Trump’s second economic revolution will uplift women


The deadly coronavirus pandemic is destined to come to an end — and when it does, American women will be among the first to benefit from our next great American economic comeback.

Prior to the start of the devastating COVID-19 outbreak, female workers were at the forefront of our record-setting economic boom. President Trump’s common-sense policies allowed American women and families to bounce back from nearly a decade of economic hardship and stagnation, becoming more prosperous than ever before.

Ohio families are saving nearly $2,000 per year on their federal income taxes thanks to the Tax Cuts and Jobs Act, and the president’s campaign to eliminate job-killing regulations helped fuel a jobs boom that created more than 120,000 new jobs in the Buckeye State between January 2017 and February of this year. The nation’s economic resurgence allowed for unprecedented growth in industries that employ skilled trade, a boom that provided countless new opportunities for local women.

Ohio’s success mirrored that of the country as a whole. Before the coronavirus struck, the U.S. female unemployment rate had dropped to historic lows under President Trump, while census data revealed that women occupied more full-time jobs than men and earned bigger paychecks than before the Great Recession.

But for this commander-in-chief, female empowerment has always been about more than just economics. President Trump is well aware that military women and their families are in many ways “the backbone of America.”

“You have spent Mother’s Days on ships out at sea, on bases in faraway lands, and staring down foreign threats in very, very dangerous areas,” he said. “And you’ve done it all out of love for family, for country, and for duty.”

The president’s commitment to supporting women in uniform and military families deserves tremendous recognition, but is too often overlooked. That’s why I was proud to join two other female veterans for a Veterans for Trump Online Battle Brief panel. These events are always a lot of fun, and I invite you to watch them live on the president’s YouTube channel.

Last time, Reps. Dan Crenshaw and Jack Bergman, both decorated veterans currently serving in the U.S. Congress, discussed how the Trump administration has helped U.S. veterans. This time, our focus was on women in the military and their future under President Trump — a subject that naturally encompasses military families, as well.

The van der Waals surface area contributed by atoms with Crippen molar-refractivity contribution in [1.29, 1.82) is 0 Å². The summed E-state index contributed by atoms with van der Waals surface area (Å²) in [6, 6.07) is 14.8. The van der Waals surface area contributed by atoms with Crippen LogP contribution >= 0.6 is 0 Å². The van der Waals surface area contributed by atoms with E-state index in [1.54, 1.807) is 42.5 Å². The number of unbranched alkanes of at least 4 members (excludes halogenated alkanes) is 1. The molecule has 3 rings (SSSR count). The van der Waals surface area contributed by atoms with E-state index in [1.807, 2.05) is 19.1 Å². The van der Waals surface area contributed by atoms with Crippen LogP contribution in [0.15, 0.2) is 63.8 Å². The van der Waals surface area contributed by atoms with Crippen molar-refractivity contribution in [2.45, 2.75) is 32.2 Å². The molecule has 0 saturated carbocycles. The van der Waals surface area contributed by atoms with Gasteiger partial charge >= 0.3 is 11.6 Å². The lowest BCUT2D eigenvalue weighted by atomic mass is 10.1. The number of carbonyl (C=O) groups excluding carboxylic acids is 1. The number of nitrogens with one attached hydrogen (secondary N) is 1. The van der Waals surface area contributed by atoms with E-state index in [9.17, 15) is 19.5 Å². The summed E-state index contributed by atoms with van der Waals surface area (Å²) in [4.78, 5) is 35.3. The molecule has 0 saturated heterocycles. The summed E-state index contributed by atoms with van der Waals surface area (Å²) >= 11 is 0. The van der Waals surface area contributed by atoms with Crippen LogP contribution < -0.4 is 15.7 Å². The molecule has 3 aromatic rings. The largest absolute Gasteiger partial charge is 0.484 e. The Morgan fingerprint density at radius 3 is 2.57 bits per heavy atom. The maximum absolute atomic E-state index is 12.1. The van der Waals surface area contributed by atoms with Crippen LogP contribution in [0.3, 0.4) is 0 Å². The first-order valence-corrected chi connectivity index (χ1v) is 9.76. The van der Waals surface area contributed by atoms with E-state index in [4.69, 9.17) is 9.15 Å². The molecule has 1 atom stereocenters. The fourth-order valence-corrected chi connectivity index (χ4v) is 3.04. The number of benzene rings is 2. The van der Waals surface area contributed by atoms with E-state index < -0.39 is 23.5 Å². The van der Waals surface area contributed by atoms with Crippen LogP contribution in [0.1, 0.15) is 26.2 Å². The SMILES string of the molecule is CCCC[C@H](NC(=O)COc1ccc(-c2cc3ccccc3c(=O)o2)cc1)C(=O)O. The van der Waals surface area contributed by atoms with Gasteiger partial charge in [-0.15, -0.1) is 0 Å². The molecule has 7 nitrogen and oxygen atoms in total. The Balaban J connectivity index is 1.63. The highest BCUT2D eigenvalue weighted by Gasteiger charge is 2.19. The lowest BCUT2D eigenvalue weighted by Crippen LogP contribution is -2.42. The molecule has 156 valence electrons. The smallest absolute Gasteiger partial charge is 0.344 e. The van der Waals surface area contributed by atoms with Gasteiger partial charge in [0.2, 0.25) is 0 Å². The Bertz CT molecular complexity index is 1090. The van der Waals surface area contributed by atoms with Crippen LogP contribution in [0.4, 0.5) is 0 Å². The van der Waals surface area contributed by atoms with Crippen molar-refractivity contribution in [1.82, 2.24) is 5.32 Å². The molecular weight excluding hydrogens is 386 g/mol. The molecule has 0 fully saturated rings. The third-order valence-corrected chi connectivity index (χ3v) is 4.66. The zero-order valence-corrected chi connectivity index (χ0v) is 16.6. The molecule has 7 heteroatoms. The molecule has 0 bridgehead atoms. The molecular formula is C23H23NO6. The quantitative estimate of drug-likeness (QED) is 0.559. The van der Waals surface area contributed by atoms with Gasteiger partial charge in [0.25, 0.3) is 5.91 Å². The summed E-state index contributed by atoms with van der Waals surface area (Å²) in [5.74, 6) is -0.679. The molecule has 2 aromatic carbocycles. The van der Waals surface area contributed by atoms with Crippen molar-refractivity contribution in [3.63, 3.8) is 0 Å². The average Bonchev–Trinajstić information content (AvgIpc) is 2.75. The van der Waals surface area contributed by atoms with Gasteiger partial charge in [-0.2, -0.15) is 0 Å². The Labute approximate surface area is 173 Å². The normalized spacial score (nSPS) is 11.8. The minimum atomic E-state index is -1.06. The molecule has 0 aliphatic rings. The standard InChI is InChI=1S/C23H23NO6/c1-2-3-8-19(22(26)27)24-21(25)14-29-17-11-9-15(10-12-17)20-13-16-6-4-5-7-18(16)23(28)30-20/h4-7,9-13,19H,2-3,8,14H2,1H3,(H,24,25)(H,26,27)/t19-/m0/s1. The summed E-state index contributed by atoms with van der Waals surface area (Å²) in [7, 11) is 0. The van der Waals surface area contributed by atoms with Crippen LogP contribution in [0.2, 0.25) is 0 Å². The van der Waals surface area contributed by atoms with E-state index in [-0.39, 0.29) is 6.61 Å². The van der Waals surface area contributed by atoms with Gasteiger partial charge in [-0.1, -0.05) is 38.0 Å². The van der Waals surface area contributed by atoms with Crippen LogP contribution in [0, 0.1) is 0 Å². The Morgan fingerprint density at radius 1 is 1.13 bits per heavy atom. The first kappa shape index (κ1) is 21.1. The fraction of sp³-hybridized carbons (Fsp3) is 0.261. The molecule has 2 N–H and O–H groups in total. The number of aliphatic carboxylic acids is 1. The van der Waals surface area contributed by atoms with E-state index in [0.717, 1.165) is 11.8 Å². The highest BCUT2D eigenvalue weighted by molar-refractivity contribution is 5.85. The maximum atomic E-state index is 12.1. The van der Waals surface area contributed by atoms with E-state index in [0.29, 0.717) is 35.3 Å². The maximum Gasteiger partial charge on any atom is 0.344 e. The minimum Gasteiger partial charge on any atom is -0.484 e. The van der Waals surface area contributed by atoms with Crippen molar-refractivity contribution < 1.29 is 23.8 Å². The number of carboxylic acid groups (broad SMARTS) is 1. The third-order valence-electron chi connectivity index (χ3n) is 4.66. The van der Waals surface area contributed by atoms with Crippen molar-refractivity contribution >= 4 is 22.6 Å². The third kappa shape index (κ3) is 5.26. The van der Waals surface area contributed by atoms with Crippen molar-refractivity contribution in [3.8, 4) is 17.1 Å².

Two years ago, the president signed an executive order to provide enhanced employment opportunities for military spouses, and last year he reported tremendous success on that front. Enhanced employment prospects are a big relief to military families, but they’re also a great way to get qualified women into leadership positions with the federal government, something that benefits all women in the long run.

It’s especially important to discuss these topics because the presumptive Democrat presidential nominee, former Vice President Joe Biden, doesn’t seem to grasp the value of supporting women and families. His preposterous proposal to ban fracking, for instance, would destroy 700,000 jobs in Ohio by 2025, annihilating the economic progress that women workers have made in recent years and rendering entire communities destitute. To make matters worse, Biden’s inexplicable affinity for the Chinese government raises legitimate concerns about whether he would even work on behalf of America’s interests in the first place.

“This is no time for Donald Trump’s record of hysteria and xenophobia — hysterical xenophobia — and fearmongering to lead the way instead of science,” he said while the commander-in-chief was implementing life-saving travel restrictions on China. That sort of misguided rhetoric is proof that a Biden presidency would be bad for women, bad for families, bad for the military, and bad for America.

President Trump, on the other hand, has empowered women workers throughout his first three years in office, implementing policies that have made us more economically stable than ever before.

He can do the same thing again once we finally defeat the deadly coronavirus pandemic.

By Sarah Deal Burrow

Guest columnist

Ret. Lt. Colonel Sarah Deal Burrow, United States Marine Corps, was the first female Marine selected for Naval aviation training in 1993, and she subsequently became the Marine Corps’ first female aviator in 1995. Born and raised in Ohio, she is a Veterans For Trump Advisory Board member.

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